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Chapter 13 Bankruptcy FAQ

Many Americans struggle every day to repay their debt. While this is not a desirable situation for anyone to be in, there are some ways to refinance your debt to help make life more manageable. Chapter 13 bankruptcy is one such option that may be right for certain individuals. If you are considering declaring bankruptcy, here are some frequently asked questions about Chapter 13 bankruptcy.

How is Chapter 13 bankruptcy different from others?

Chapter 13 is a unique form of bankruptcy because it allows the debtors to keep their assets, while other types may ask you to relinquish property to your creditors. Instead, Chapter 13 allows debtors to pay off their debts over a period of time, so it is only suitable for individuals with a steady income. Because your debt is still being paid and not dissolved, Chapter 13 is often referred to as reorganization bankruptcy.

Who is eligible to file?

Only individual debtors or married couples filing jointly are able to file under Chapter 13. This means business entities are not eligible, though an individual may file for bankruptcy for the portion of a company's debt they are personally liable for. The individual must also be a tax paying citizen with a steady income.

You also are not eligible if you have filed for bankruptcy within the last few years, or have had a previous bankruptcy case dismissed in the last 180 days. Your debt also may not exceed $336,900 in unsecured debt and $1,010,650 in secured debt.

How does the process work?

Before filing, you must complete a credit counseling course approved by the United States Trustee's office. After this, you will need to fill out a petition to whatever bankruptcy court serves your area of residence, which requires paying a $235 filing fee and a $75 administrative fee.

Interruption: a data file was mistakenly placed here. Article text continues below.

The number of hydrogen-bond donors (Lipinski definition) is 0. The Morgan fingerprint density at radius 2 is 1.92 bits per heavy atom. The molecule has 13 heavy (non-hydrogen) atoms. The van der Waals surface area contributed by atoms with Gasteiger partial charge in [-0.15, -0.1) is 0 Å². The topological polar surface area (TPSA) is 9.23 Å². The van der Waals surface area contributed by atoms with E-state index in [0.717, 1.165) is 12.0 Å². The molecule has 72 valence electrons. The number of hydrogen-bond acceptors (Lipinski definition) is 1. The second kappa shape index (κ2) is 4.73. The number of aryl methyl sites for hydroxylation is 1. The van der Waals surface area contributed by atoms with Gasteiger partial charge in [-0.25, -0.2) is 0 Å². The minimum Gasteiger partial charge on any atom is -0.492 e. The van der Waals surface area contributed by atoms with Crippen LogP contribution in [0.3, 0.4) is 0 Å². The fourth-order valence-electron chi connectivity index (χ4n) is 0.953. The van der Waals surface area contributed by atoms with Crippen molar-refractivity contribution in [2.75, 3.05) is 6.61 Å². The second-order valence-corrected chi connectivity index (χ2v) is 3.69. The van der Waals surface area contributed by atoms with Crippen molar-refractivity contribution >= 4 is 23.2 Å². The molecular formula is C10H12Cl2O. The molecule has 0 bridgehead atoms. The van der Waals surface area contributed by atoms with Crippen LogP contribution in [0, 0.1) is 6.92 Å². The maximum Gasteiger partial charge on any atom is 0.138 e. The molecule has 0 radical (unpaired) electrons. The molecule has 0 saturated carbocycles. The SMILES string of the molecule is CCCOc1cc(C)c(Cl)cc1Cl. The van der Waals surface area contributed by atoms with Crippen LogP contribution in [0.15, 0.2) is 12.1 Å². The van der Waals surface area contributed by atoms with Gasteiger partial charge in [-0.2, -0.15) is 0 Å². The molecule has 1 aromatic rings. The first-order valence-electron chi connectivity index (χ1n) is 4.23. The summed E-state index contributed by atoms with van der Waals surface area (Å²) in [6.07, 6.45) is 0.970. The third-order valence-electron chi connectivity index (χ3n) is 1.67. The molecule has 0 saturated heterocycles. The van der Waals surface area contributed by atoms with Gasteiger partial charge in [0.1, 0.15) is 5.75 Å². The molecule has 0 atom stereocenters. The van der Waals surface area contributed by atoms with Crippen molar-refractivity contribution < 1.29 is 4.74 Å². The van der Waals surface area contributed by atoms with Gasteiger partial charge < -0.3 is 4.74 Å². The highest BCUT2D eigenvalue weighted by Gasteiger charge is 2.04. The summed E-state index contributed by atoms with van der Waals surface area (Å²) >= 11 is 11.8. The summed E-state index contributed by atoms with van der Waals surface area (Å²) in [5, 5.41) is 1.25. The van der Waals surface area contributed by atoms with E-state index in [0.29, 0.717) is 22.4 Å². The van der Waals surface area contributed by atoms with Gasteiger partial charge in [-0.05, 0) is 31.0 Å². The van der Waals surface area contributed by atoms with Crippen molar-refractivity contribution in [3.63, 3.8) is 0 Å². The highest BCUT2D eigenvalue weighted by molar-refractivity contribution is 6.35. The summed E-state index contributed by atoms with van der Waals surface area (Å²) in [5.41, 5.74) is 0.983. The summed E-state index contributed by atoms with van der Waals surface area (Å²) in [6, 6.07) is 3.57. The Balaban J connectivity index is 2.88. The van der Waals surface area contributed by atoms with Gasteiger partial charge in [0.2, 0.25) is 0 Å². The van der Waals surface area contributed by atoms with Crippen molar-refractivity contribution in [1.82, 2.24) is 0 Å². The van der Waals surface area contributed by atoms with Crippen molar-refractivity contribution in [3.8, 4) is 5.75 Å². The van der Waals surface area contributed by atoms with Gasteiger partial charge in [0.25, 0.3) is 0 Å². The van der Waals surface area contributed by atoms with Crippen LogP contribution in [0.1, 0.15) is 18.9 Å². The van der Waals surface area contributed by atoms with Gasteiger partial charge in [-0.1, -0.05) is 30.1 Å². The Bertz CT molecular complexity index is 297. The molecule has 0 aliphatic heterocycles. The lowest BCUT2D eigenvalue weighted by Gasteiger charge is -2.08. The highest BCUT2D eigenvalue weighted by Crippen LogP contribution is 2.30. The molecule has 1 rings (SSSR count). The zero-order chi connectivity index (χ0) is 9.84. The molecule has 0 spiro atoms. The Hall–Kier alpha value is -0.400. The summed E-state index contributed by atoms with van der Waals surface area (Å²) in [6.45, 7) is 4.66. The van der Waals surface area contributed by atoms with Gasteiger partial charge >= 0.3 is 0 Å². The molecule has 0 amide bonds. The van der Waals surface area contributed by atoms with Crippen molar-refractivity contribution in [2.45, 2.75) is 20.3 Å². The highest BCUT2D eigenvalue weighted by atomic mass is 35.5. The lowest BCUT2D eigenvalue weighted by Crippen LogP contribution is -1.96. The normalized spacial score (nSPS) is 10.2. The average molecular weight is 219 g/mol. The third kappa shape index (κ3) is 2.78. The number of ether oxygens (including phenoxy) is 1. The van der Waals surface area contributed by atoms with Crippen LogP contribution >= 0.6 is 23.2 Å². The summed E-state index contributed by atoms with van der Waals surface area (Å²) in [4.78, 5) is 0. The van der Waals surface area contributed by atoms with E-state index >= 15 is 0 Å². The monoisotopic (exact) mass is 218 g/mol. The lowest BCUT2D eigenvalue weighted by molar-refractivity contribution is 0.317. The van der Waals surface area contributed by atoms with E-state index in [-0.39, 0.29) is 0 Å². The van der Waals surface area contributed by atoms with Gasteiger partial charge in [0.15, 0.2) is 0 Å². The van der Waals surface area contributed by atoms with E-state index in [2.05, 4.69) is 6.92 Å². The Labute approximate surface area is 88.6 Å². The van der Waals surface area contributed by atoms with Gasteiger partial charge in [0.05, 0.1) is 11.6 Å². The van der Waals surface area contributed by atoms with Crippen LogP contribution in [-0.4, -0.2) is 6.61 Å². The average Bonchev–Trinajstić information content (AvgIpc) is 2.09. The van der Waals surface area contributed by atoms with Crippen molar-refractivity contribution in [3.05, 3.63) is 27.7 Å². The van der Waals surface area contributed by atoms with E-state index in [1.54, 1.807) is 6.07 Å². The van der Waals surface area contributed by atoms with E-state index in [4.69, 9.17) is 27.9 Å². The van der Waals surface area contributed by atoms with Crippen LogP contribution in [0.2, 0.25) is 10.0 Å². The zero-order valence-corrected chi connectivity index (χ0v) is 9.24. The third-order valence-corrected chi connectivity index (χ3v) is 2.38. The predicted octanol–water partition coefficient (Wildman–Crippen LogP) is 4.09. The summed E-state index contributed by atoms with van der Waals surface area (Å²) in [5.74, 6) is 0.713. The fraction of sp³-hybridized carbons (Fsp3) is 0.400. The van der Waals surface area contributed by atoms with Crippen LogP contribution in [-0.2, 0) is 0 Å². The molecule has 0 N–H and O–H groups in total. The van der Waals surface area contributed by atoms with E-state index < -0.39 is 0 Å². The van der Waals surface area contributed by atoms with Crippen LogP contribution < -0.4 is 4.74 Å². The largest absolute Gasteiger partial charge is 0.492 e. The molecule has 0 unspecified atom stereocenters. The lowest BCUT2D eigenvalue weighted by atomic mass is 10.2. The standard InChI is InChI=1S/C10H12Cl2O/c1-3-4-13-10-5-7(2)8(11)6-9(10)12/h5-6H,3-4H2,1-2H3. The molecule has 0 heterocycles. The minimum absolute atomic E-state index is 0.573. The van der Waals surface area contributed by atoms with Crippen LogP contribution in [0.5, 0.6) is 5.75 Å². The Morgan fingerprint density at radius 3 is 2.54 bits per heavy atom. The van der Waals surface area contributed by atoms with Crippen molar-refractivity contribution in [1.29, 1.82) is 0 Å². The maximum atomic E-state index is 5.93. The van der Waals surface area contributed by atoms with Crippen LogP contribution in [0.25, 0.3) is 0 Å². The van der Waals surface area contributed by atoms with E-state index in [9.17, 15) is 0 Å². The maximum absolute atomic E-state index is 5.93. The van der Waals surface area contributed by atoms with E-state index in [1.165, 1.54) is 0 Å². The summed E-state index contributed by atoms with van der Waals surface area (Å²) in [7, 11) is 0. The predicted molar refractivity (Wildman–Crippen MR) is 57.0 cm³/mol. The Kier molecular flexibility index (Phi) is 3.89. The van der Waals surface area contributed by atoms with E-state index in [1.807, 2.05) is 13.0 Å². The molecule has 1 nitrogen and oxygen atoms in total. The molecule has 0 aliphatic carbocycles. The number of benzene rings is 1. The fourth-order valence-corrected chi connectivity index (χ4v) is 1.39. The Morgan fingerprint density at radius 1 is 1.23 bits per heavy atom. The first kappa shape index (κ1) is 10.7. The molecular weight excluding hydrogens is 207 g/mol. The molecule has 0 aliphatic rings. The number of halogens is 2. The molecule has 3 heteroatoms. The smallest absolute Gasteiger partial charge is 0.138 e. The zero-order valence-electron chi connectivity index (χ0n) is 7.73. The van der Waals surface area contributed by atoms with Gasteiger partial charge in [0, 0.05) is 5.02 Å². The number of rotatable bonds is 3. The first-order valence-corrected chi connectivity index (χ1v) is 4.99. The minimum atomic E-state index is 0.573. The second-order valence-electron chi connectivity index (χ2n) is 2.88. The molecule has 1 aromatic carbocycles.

Along with this petition, a payment plan must also be submitted to the court for approval. Within 45 days, the court will appoint a judge to decide whether or not the payment plan is feasible. If your plan is denied, then you will be able to submit a modified plan. After your plan is approved, you may start repaying your creditor.

What do I have to repay?

Repayment under Chapter 13 is generally made in monthly payments over the course of 3 to 5 years. These payments will vary depending on the amount of debt you're in, but there are somethings that you have to pay back in full within this time frame. These include: back alimony and child support, tax debt, mortgage defaults, money owed to employees, and other secured debts. Unsecured debts may not need to be paid back, or may be paid back partially depending on the individual's case.

If you are considering filing Chapter 13 bankruptcy but need some guidance, contact a bankruptcy lawyer (such as John G Rhyne Attorney At Law) for professional help.